How do you distinguish cardiomegaly from pericardial effusion?
- There is pulmonary congestion in CHF and pulmonary oligemia in pericardial effusion.
- Shape of the heart is helpful
- Water bottle appearance in pericardial effusion.
- Displacement of precardiac fat line in pericardial effusion .
What are the Common Causes for pericardial effusion?
- Autoimmune (SLE, rheumatoid arthritis, scleroderma)
- Dressler's and postpericardiotomy syndromes
- Neoplasm (lymphoma, lung or breast metastasis)
- Drug-induced (procainamide, hydralazine, phenytoin)
- Congestive heart failure
How would you evaluate a patient suspected to have pericardial effusion by Imaging studies?
CXR, US, CT amd MR have roles in the evaluation of pericardial effusion.
In patients with a large pericardial effusion (at least 250 ml), the chest radiograph usually demonstrates
- Symmetrically enlarged cardiopericardial silhouette.
- The appearance has been characterized as the “flask” or “water bottle” configuration.
- The normal great vessels contours are smoothed out and the hilar vessels are obliterated.
- The cardiophrenic angles show acute rather than obtuse angles.
- On the lateral view there may be loss of retrosternal “clear space”.
- Another clue is the rapid change in heart size or presence of cardiomegaly without the radiographic findings of congestive heart failure (pulmonary edema, etc.)
- Posterior displacement of epicardial fat pad by effusion.
- Pulmonary olegemia.
Enlarged cardiac silhouette could be pericardial effusion or cardiac enlargement. Lateral chest radiograph shows sign indicating effusion. Dorsally displaced epicardial fat pad (arrows) indicates that the cardiac silhouette is due to pericardial effusion.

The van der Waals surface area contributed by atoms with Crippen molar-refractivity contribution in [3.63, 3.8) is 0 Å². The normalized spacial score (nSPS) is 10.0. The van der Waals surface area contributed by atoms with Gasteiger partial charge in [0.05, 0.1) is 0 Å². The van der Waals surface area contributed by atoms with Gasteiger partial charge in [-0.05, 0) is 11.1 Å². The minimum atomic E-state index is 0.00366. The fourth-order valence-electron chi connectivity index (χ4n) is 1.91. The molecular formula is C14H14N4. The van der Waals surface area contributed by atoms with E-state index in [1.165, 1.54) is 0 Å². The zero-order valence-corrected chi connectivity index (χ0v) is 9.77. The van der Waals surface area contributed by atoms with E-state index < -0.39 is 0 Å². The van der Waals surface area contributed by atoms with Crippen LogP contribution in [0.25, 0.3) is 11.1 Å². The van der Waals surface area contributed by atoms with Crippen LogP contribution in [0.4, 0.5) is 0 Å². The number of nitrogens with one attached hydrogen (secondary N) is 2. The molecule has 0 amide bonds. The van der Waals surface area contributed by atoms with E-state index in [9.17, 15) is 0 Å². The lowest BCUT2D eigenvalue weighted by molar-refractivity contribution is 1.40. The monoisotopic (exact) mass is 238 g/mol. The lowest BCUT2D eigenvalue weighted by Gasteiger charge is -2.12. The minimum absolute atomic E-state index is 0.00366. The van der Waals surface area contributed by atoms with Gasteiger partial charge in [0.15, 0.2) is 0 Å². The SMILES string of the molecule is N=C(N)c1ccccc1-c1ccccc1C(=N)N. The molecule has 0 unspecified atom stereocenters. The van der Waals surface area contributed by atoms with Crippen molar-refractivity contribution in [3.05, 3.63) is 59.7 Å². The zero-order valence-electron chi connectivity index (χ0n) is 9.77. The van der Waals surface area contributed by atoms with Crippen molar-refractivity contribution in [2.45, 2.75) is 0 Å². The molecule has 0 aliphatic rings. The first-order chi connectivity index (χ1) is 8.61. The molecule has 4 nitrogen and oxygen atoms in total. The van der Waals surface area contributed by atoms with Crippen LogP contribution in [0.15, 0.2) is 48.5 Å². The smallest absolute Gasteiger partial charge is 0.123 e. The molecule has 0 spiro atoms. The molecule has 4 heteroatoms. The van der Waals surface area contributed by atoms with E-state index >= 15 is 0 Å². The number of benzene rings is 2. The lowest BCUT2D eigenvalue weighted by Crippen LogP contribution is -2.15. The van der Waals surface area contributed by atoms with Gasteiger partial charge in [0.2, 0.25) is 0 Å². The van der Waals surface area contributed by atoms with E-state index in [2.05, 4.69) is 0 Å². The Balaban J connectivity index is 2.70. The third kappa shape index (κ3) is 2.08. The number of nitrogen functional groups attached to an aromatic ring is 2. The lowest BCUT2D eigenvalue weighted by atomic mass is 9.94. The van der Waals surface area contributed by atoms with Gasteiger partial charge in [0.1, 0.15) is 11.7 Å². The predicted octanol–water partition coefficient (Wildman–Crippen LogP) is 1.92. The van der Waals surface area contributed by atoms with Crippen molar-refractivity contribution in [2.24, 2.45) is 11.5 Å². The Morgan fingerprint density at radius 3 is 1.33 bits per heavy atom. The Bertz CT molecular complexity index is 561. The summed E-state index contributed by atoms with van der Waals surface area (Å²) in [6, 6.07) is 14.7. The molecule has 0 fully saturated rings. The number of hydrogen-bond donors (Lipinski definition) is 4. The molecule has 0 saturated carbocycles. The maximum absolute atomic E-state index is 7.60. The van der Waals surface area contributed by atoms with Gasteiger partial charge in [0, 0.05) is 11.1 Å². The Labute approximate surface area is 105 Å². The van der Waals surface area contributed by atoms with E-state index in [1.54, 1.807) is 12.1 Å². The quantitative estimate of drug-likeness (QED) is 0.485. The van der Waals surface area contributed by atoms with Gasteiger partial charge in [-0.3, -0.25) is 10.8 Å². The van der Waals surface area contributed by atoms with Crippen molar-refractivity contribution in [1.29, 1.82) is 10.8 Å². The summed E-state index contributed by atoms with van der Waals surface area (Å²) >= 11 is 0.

3D Echocardiography: is the radiologic modality of choice for evaluating pericardial effusions.
Echocardiogram showing fluid surrounding the heart.
- If performed in patients with good acoustic windows, echocardiography will accurately detect all pericardial effusions and provide important information about their size and hemodynamic importance.
- Echocardiography is less reliable than MRI or CT in detecting pericardial thickening or small loculated effusions, but it is still extremely useful in these conditions.
- Echo free space around heart.
- Accumulation of pericardial fluid creates an anechoic space between the posterior left ventricular wall and the anterior parietal pericardium. In larger effusions, a similar echo-free space exists between the anterior right ventricular wall and the anterior parietal pericardium and chest wall.
- The technique is semi quantitative: very small effusions (50 -100 ml) are imaged only posteriorly, with separation of pericardial and epicardial echoes only in systole; small to moderate effusions (100 - 300 ml) are imaged only posteriorly throughout the cardiac cycle; and large effusions (300 ml) are imaged both anteriorly and posteriorly. Because of the oblique pericardial sinus, the echo-free space disappears behind the left atrium unless massive pericardial effusion is present.
- Diastolic collapse of right ventricle.
- Dilated inferior vena cava.
Case of cardiac tamponade:
CT : is valuable for detecting loculated pericardial effusions and in detecting pericardial thickening
Epicardial fat pad is displaced posteriorly by pericardial effusion. Low density fluid density around heart.
- may be able to characterize the fluid as serous or hemorrhagic (because of characteristic changes in signal intensity).